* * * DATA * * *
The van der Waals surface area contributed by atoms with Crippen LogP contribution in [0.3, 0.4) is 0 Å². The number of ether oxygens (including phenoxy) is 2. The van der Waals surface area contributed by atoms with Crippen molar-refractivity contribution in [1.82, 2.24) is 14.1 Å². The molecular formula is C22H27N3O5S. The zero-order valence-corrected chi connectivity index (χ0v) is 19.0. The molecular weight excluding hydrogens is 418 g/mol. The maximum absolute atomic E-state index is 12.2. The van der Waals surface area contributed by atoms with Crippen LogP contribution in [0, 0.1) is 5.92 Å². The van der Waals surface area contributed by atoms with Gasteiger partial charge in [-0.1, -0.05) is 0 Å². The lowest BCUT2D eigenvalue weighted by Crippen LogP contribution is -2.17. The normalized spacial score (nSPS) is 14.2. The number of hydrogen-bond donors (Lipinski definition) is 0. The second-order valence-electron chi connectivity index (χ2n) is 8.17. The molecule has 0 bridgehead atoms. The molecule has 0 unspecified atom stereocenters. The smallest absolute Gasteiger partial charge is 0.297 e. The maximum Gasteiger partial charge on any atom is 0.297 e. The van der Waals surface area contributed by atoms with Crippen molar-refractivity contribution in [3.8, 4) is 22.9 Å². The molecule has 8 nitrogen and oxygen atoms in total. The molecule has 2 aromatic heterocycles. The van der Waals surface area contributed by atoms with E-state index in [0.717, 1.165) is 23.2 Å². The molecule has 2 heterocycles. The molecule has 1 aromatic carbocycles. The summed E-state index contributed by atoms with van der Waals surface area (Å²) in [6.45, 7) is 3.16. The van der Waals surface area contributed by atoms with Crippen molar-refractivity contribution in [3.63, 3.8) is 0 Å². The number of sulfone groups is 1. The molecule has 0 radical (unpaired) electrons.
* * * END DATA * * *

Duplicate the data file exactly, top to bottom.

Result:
The van der Waals surface area contributed by atoms with Crippen LogP contribution in [0.3, 0.4) is 0 Å². The number of ether oxygens (including phenoxy) is 2. The van der Waals surface area contributed by atoms with Crippen molar-refractivity contribution in [1.82, 2.24) is 14.1 Å². The molecular formula is C22H27N3O5S. The zero-order valence-corrected chi connectivity index (χ0v) is 19.0. The molecular weight excluding hydrogens is 418 g/mol. The maximum absolute atomic E-state index is 12.2. The van der Waals surface area contributed by atoms with Crippen LogP contribution in [0, 0.1) is 5.92 Å². The van der Waals surface area contributed by atoms with Gasteiger partial charge in [-0.1, -0.05) is 0 Å². The lowest BCUT2D eigenvalue weighted by Crippen LogP contribution is -2.17. The normalized spacial score (nSPS) is 14.2. The number of hydrogen-bond donors (Lipinski definition) is 0. The second-order valence-electron chi connectivity index (χ2n) is 8.17. The molecule has 0 bridgehead atoms. The molecule has 0 unspecified atom stereocenters. The smallest absolute Gasteiger partial charge is 0.297 e. The maximum Gasteiger partial charge on any atom is 0.297 e. The van der Waals surface area contributed by atoms with Crippen molar-refractivity contribution in [3.8, 4) is 22.9 Å². The molecule has 8 nitrogen and oxygen atoms in total. The molecule has 2 aromatic heterocycles. The van der Waals surface area contributed by atoms with E-state index in [0.717, 1.165) is 23.2 Å². The molecule has 2 heterocycles. The molecule has 1 aromatic carbocycles. The summed E-state index contributed by atoms with van der Waals surface area (Å²) in [6.45, 7) is 3.16. The van der Waals surface area contributed by atoms with Crippen molar-refractivity contribution in [3.63, 3.8) is 0 Å². The number of sulfone groups is 1. The molecule has 0 radical (unpaired) electrons.